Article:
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The Collaborative International Dictionary
electric charge

Electricity \E`lec*tric"i*ty\ ([=e]`l[e^]k*tr[i^]s"[i^]*t[y^]), n.; pl. Electricities ([=e]`l[e^]k*tr[i^]s"[i^]*t[i^]z).

  1. (Physics) a property of certain of the fundamental particles of which matter is composed, called also electric charge, and being of two types, designated positive and negative; the property of electric charge on a particle or physical body creates a force field which affects other particles or bodies possessing electric charge; positive charges create a repulsive force between them, and negative charges also create a repulsive force. A positively charged body and a negatively charged body will create an attractive force between them. The unit of electrical charge is the coulomb, and the intensity of the force field at any point is measured in volts.

  2. any of several phenomena associated with the accumulation or movement of electrically charged particles within material bodies, classified as static electricity and electric current. Static electricity is often observed in everyday life, when it causes certain materials to cling together; when sufficient static charge is accumulated, an electric current may pass through the air between two charged bodies, and is observed as a visible spark; when the spark passes from a human body to another object it may be felt as a mild to strong painful sensation. Electricity in the form of electric current is put to many practical uses in electrical and electronic devices. Lightning is also known to be a form of electric current passing between clouds and the ground, or between two clouds. Electric currents may produce heat, light, concussion, and often chemical changes when passed between objects or through any imperfectly conducting substance or space. Accumulation of electrical charge or generation of a voltage differnce between two parts of a complex object may be caused by any of a variety of disturbances of molecular equilibrium, whether from a chemical, physical, or mechanical, cause. Electric current in metals and most other solid coductors is carried by the movement of electrons from one part of the metal to another. In ionic solutions and in semiconductors, other types of movement of charged particles may be responsible for the observed electrical current. Note: Electricity is manifested under following different forms:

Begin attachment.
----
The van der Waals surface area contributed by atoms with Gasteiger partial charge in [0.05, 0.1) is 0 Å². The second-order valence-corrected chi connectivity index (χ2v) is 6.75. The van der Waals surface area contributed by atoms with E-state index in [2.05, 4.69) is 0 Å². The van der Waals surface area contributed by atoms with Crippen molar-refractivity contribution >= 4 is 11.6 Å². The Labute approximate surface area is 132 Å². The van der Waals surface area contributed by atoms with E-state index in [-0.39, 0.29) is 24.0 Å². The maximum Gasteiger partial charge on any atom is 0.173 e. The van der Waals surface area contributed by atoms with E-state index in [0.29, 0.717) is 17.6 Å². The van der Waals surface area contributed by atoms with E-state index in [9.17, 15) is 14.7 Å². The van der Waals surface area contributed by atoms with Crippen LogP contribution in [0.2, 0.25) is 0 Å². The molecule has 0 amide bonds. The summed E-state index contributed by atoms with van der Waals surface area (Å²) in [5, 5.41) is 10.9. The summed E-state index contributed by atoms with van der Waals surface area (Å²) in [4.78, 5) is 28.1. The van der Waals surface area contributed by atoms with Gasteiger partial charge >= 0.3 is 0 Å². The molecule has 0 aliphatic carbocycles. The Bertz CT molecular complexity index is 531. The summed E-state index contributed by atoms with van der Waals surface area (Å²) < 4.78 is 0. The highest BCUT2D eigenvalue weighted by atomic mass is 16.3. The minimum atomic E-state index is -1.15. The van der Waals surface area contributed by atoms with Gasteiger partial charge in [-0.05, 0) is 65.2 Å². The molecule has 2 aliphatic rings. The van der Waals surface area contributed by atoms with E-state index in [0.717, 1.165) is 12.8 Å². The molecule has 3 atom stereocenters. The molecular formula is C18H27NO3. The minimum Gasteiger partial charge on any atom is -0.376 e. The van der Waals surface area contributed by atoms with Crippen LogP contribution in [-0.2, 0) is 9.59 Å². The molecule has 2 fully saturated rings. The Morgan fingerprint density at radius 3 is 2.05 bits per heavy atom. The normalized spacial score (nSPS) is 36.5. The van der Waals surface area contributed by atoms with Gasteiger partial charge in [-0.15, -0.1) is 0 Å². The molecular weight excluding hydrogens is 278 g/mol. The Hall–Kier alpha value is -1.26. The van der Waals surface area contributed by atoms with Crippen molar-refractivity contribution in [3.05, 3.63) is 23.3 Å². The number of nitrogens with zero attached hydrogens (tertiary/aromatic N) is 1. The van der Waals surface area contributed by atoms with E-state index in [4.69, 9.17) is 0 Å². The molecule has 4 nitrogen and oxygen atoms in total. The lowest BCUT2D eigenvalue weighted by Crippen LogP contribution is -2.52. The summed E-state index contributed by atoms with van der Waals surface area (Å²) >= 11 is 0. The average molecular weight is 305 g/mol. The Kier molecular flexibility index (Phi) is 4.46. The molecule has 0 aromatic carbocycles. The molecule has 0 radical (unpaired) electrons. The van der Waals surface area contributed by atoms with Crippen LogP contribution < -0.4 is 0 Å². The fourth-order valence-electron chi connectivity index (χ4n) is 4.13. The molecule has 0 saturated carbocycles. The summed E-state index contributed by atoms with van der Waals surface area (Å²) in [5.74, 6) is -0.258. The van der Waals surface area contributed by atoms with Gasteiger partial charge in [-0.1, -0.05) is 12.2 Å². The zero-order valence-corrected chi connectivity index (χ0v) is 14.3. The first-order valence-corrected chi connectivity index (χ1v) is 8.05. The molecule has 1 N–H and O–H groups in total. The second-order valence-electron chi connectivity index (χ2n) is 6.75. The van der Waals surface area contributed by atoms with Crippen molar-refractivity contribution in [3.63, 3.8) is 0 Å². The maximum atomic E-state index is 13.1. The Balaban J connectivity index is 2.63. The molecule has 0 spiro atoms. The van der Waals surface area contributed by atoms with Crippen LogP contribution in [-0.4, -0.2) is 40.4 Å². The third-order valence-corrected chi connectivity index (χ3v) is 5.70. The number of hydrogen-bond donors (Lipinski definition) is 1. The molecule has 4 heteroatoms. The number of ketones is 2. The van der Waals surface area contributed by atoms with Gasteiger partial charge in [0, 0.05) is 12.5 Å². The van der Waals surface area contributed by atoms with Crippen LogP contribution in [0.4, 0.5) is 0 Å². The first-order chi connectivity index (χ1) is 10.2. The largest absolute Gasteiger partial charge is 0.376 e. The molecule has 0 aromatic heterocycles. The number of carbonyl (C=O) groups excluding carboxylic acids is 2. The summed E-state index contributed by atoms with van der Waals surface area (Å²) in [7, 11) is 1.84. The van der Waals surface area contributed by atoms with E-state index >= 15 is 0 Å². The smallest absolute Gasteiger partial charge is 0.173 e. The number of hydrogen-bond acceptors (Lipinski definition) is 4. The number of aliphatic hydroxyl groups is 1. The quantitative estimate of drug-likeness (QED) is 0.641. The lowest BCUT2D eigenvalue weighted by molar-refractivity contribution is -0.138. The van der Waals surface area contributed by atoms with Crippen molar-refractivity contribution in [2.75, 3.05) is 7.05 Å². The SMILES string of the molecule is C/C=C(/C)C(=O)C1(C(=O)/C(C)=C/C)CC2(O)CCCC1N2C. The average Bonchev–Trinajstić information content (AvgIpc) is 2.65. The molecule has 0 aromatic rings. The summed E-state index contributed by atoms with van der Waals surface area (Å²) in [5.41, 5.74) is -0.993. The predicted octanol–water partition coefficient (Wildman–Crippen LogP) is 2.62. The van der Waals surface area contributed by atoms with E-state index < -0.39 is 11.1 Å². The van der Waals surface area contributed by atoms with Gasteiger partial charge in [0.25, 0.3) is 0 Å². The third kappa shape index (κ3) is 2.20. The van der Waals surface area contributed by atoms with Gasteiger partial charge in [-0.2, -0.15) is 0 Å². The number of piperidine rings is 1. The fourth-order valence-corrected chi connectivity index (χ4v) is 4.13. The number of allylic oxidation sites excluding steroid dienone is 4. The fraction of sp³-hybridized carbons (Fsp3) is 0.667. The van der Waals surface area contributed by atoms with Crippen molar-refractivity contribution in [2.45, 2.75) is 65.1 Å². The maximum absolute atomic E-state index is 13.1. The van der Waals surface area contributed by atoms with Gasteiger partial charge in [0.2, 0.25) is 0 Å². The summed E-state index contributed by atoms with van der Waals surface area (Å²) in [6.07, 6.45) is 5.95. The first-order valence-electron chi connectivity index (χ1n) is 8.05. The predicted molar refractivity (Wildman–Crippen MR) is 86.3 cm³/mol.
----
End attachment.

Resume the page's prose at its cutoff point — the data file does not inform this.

1. Statical electricity, called also

      Frictional electricity or Common electricity, electricity in the condition of a stationary charge, in which the disturbance is produced by friction, as of glass, amber, etc., or by induction.

    2. Dynamical electricity, called also

      Voltaic electricity, electricity in motion, or as a current produced by chemical decomposition, as by means of a voltaic battery, or by mechanical action, as by dynamo-electric machines.

    3. Thermoelectricity, in which the disturbing cause is heat (attended possibly with some chemical action). It is developed by uniting two pieces of unlike metals in a bar, and then heating the bar unequally.

    4. Atmospheric electricity, any condition of electrical disturbance in the atmosphere or clouds, due to some or all of the above mentioned causes.

    5. Magnetic electricity, electricity developed by the action of magnets.

    6. Positive electricity, the electricity that appears at the positive pole or anode of a battery, or that is produced by friction of glass; -- called also vitreous electricity.

    7. Negative electricity, the electricity that appears at the negative pole or cathode, or is produced by the friction of resinous substance; -- called also resinous electricity.

    8. Organic electricity, that which is developed in organic structures, either animal or vegetable, the phrase animal electricity being much more common.

  3. The science which studies the phenomena and laws of electricity; electrical science.